AUTHOR INTERVIEW: Joy Qu

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Read Joy’s paper via THIS LINK

 

What first interested you in medical visualisation?

My first exposure to medical visualisation happened during my fourth year of undergrad. An immunology professor showed an animation on antibodies created by a graduate of the Masters of Biomedical Communication program. I was amazed at how such complex concepts could be simplified and explained so elegantly with illustration and animation. I loved the idea and challenge of helping people understand scientific and medical concepts with aesthetically pleasing visuals.

Tell us a bit about your background and education.

I have always loved art and design and I took a variety of drawing and painting classes in high school – both curricular and extracurricular. However, I loved learning about science at the same time.

Not knowing that there was a program that could combine both of these passions, I enrolled in an undergraduate degree in Immunology at University of Toronto. While working on a fourth year research-based thesis project, I came to the realization that even though I loved learning about scientific topics, I did not enjoy the day-to-day lab work. I did discover that some of the highlights of this fourth year project was making powerpoint presentations and illustrations for posters and seminars.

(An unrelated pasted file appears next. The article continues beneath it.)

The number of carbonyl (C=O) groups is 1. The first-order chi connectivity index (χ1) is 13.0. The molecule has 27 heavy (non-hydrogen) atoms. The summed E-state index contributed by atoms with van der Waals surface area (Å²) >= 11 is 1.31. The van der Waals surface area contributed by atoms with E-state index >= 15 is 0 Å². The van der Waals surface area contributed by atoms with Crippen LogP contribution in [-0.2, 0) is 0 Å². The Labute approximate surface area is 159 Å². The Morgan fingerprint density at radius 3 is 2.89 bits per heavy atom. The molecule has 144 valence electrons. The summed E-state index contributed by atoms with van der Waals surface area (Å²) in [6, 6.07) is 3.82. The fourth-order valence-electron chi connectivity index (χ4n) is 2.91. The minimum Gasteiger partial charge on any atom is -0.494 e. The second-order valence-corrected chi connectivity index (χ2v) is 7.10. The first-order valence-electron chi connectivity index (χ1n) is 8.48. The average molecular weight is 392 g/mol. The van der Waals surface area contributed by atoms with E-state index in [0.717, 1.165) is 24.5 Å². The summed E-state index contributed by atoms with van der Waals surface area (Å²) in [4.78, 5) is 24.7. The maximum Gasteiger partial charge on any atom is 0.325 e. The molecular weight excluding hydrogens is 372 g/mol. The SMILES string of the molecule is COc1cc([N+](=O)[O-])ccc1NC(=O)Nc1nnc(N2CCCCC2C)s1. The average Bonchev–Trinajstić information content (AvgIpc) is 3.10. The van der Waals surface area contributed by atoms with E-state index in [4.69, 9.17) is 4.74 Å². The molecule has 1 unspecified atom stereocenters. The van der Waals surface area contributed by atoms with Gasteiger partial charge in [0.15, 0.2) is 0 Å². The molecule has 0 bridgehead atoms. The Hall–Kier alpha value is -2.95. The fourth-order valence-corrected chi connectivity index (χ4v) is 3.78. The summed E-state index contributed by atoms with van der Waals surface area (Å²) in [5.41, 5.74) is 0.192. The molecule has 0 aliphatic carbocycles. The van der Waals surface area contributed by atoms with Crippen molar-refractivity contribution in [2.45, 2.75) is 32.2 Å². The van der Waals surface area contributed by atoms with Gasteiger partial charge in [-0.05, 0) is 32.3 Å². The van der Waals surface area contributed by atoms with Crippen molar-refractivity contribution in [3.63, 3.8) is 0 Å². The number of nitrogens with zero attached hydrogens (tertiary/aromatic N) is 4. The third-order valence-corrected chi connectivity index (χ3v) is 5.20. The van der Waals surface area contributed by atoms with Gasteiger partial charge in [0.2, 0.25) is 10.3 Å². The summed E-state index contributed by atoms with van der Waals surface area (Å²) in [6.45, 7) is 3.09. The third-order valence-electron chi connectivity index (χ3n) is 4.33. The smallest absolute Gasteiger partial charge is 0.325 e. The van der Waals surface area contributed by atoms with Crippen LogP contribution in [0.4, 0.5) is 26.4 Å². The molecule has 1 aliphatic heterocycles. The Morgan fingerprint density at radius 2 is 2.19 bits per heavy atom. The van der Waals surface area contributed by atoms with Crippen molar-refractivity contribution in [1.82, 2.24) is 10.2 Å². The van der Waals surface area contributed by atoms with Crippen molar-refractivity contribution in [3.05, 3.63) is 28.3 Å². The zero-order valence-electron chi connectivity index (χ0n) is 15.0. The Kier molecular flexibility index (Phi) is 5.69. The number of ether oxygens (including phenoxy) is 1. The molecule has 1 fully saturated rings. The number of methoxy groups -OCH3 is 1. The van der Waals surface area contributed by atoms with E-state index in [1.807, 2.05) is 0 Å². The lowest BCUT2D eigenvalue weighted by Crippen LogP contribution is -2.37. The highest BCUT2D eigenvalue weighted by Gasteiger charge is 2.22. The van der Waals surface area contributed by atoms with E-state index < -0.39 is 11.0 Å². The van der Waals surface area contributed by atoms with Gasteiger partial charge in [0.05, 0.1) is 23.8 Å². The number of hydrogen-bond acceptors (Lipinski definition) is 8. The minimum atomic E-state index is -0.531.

Thankfully, it was during that fourth year research project that I learned about the Masters program in Biomedical Communications (BMC). I worked enthusiastically on a portfolio, applied to the program, and was accepted. The BMC Masters program is a two-year course based masters where you learn the essential skills (technical, research, and communication) to become a professional biomedical communicator. I loved animation and working with 3D programs so I worked on an animation describing the role of macrophages in autoimmune disease for my Master’s thesis project.

As a Senior Biomedical Communication Specialist, what does your job entail?

I am a senior biomedical communication specialist at Toronto General Hospital. I work with two other talented biomedical communicators. Together with surgeons we produce 3D-enhanced surgical education videos for the Toronto Video Atlas of Surgery (TVASurg), which is a free online video library for surgical trainees and fellows. My job entails all of the pre-production, production, and post-production steps of making a video – including video editing, animation, compositing. When our surgeons feel there is a procedure that is essential for the atlas, we will film the procedure directly in the operating room. I also help keep our online video atlas website updated and maintain our social media presence.

What tools or software do you use in your work?

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Can you briefly tell me about the project “Visualising a rare and complex case of advanced hilar cholangiocarcinoma“?